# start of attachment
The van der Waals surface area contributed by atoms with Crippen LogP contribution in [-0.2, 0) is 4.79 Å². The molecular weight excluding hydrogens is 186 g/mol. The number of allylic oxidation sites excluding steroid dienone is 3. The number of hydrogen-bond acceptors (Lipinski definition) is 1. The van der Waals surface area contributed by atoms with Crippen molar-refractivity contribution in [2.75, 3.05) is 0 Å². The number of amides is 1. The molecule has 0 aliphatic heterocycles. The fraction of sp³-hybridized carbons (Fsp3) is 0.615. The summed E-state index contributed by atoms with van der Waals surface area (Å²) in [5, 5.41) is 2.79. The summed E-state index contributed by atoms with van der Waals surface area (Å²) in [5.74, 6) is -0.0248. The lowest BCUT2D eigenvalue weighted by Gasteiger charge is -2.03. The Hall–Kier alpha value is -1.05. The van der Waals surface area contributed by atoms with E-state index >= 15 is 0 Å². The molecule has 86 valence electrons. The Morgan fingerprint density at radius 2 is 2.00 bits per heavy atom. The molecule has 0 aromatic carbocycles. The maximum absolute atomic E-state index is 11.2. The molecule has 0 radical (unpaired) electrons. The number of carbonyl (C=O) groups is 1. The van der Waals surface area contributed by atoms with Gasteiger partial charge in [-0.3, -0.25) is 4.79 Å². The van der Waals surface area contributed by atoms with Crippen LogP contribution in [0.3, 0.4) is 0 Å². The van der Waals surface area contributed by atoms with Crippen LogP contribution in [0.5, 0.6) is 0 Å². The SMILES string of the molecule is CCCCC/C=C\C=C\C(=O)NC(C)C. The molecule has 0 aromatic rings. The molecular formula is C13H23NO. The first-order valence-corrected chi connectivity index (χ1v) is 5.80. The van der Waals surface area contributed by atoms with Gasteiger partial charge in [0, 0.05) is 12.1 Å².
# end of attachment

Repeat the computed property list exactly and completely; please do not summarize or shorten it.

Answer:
The van der Waals surface area contributed by atoms with Crippen LogP contribution in [-0.2, 0) is 4.79 Å². The molecular weight excluding hydrogens is 186 g/mol. The number of allylic oxidation sites excluding steroid dienone is 3. The number of hydrogen-bond acceptors (Lipinski definition) is 1. The van der Waals surface area contributed by atoms with Crippen molar-refractivity contribution in [2.75, 3.05) is 0 Å². The number of amides is 1. The molecule has 0 aliphatic heterocycles. The fraction of sp³-hybridized carbons (Fsp3) is 0.615. The summed E-state index contributed by atoms with van der Waals surface area (Å²) in [5, 5.41) is 2.79. The summed E-state index contributed by atoms with van der Waals surface area (Å²) in [5.74, 6) is -0.0248. The lowest BCUT2D eigenvalue weighted by Gasteiger charge is -2.03. The Hall–Kier alpha value is -1.05. The van der Waals surface area contributed by atoms with E-state index >= 15 is 0 Å². The molecule has 86 valence electrons. The Morgan fingerprint density at radius 2 is 2.00 bits per heavy atom. The molecule has 0 aromatic carbocycles. The maximum absolute atomic E-state index is 11.2. The molecule has 0 radical (unpaired) electrons. The number of carbonyl (C=O) groups is 1. The van der Waals surface area contributed by atoms with Gasteiger partial charge in [-0.3, -0.25) is 4.79 Å². The van der Waals surface area contributed by atoms with Crippen LogP contribution in [0.3, 0.4) is 0 Å². The van der Waals surface area contributed by atoms with Crippen LogP contribution in [0.5, 0.6) is 0 Å². The SMILES string of the molecule is CCCCC/C=C\C=C\C(=O)NC(C)C. The molecule has 0 aromatic rings. The molecular formula is C13H23NO. The first-order valence-corrected chi connectivity index (χ1v) is 5.80. The van der Waals surface area contributed by atoms with Gasteiger partial charge in [0, 0.05) is 12.1 Å².